alexa Implementation of a Robust Pharmacovigilance Method for Filgrastim Non-Innovator Products in Cancer Patients in Routine Clinical Practice Complying With Mexican Regulations for Biocomparables | Open Access Journals
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Journal of Pharmacovigilance
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Implementation of a Robust Pharmacovigilance Method for Filgrastim Non-Innovator Products in Cancer Patients in Routine Clinical Practice Complying With Mexican Regulations for Biocomparables

Huerta-Sanchez Olivid Marisol1, Aguilar-Ponce José Luis2, Meneses-García Abelardo2, Herrera-Gómez Ángel2, Herrera-Hernández Ricardo2, Monroy-Cruz María Teresa2, Burgeño-Ferreira Juan Andrés3, Castañeda-Hernández Gilberto1 and López-Gamboa Mireya1,2,4*
1Departamento de Farmacología, Cinvestav, IPN, Mexico City, Mexico
2Instituto Nacional de Cancerología, Mexico City, Mexico
3Biometriccs and Statistics Unit Centro Internacional de Mejoramiento del Maíz y Trigo INT, México
4Pro Pharma Research Organization S.A. de C.V., Mexico City, Mexico
Corresponding Author : Mireya López-Gamboa
Prol. Emperadores #298, Col. Emperadores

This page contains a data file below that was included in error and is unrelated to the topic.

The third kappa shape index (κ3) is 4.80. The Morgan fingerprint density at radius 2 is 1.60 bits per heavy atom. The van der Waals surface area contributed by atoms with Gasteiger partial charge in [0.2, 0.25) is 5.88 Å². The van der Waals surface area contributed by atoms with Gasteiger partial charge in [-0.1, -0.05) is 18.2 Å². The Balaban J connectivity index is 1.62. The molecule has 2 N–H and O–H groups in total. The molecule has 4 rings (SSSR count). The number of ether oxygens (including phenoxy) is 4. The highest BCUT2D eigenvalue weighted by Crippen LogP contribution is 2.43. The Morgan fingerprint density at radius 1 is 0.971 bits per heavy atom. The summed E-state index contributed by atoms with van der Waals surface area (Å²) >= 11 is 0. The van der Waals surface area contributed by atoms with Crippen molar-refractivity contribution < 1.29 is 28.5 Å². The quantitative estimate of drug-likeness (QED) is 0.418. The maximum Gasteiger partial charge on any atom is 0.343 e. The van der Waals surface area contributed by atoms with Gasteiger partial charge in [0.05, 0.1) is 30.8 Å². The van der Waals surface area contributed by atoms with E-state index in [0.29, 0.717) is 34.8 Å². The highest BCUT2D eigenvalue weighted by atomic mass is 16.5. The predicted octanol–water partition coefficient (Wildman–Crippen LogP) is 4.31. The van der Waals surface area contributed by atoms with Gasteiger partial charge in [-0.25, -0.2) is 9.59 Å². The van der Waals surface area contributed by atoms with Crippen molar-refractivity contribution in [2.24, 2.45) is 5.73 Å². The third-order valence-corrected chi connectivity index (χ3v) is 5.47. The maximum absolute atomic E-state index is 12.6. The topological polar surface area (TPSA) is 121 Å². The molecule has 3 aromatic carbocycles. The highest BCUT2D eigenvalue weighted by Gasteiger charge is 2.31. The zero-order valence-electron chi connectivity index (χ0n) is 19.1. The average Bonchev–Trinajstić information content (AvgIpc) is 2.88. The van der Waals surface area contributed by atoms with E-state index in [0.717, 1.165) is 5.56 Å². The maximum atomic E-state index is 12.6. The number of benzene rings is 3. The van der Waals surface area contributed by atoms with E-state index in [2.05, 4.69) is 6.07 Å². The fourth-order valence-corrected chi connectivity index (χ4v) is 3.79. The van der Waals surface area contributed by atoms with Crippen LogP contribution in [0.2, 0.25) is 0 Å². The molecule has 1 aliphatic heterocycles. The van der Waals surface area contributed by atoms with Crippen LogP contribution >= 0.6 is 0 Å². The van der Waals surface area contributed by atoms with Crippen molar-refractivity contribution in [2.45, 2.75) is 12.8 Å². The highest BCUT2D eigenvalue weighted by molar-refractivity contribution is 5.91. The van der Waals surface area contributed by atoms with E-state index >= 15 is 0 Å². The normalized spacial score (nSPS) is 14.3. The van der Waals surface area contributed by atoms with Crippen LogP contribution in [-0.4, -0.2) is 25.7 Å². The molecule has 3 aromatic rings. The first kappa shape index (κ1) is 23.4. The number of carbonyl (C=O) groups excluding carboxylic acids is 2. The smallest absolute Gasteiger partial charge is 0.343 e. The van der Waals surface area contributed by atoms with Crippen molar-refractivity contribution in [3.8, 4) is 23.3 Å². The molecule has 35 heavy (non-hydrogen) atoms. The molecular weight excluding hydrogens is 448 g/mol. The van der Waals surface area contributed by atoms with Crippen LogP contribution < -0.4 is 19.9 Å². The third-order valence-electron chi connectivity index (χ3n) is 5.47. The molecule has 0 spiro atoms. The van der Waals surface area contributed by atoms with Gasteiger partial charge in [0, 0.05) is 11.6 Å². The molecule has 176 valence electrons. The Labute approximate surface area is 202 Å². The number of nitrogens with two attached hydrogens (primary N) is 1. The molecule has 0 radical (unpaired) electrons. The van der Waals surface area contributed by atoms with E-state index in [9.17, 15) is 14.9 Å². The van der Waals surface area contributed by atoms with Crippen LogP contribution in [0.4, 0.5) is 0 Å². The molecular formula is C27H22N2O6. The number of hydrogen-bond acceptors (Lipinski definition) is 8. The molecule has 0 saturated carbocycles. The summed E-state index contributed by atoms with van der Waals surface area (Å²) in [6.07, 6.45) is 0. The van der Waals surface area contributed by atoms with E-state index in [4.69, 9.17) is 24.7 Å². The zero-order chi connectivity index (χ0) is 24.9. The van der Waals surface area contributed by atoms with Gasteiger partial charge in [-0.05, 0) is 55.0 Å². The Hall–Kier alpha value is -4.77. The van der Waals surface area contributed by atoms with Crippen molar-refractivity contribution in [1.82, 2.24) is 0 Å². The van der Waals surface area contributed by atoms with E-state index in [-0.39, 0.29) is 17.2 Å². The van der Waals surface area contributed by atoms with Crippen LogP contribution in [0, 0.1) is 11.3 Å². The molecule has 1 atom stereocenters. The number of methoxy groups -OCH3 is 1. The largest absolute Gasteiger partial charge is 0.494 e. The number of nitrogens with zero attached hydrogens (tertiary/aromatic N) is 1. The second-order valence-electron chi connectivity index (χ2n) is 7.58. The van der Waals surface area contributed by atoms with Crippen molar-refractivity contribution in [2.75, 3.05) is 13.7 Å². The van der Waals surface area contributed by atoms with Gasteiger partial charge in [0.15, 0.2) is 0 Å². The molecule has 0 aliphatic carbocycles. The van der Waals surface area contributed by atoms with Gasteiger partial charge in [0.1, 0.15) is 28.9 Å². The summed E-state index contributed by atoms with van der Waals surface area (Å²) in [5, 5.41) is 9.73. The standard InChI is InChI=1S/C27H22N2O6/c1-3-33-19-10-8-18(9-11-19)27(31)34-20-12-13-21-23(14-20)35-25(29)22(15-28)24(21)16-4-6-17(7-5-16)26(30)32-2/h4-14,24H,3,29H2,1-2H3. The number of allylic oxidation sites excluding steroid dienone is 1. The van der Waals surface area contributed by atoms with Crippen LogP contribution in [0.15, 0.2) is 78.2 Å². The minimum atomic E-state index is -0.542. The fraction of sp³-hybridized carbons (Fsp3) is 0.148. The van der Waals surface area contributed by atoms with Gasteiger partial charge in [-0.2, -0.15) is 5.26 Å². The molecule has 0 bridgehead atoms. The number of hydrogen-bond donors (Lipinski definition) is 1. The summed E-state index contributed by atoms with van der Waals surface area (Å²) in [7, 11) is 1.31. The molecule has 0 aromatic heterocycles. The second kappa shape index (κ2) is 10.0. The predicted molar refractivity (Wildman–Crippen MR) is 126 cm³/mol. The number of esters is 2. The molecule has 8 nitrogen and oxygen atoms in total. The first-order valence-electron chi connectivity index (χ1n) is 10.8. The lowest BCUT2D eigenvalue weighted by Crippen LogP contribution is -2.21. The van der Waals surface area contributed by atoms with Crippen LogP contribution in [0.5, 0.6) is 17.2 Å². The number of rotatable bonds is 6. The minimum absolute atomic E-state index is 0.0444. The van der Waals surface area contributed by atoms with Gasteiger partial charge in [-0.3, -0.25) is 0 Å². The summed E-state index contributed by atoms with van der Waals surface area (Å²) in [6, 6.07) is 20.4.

Del. Benito Juárez
México City, Mexico, CP 03320
Tel: 52 55 63 07 97
E-mail: [email protected] propharmaresearch.com
Received: July 31, 2015 Accepted: August 07, 2015 Published: August 10, 2015
Citation: Marisol HSO, Luis APJ, Abelardo MG, Ángel HG, Ricardo HH, et al. (2015) Implementation of a Robust Pharmacovigilance Method for Filgrastim Non-Innovator Products in Cancer Patients in Routine Clinical Practice Complying With Mexican Regulations for Biocomparables. J Pharmacovigilance 3:174. doi:10.4172/2329-6887.1000174
Copyright: © 2015 Marisol HSO, et al. This is an open-access article distributed under the terms of the Creative Commons Attribution License, which permits unrestricted use, distribution, and reproduction in any medium, provided the original author and source are credited.
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Abstract

Background and aim: Mexico, as other countries, has recently changed regulatory requirements for noninnovator biopharmaceuticals (biocomparables); a suitable pharmacovigilance program being now mandatory. Hence, our aim was to implement a robust pharmacovigilance method for filgrastim products of different brands used in routine clinical practice in Mexico.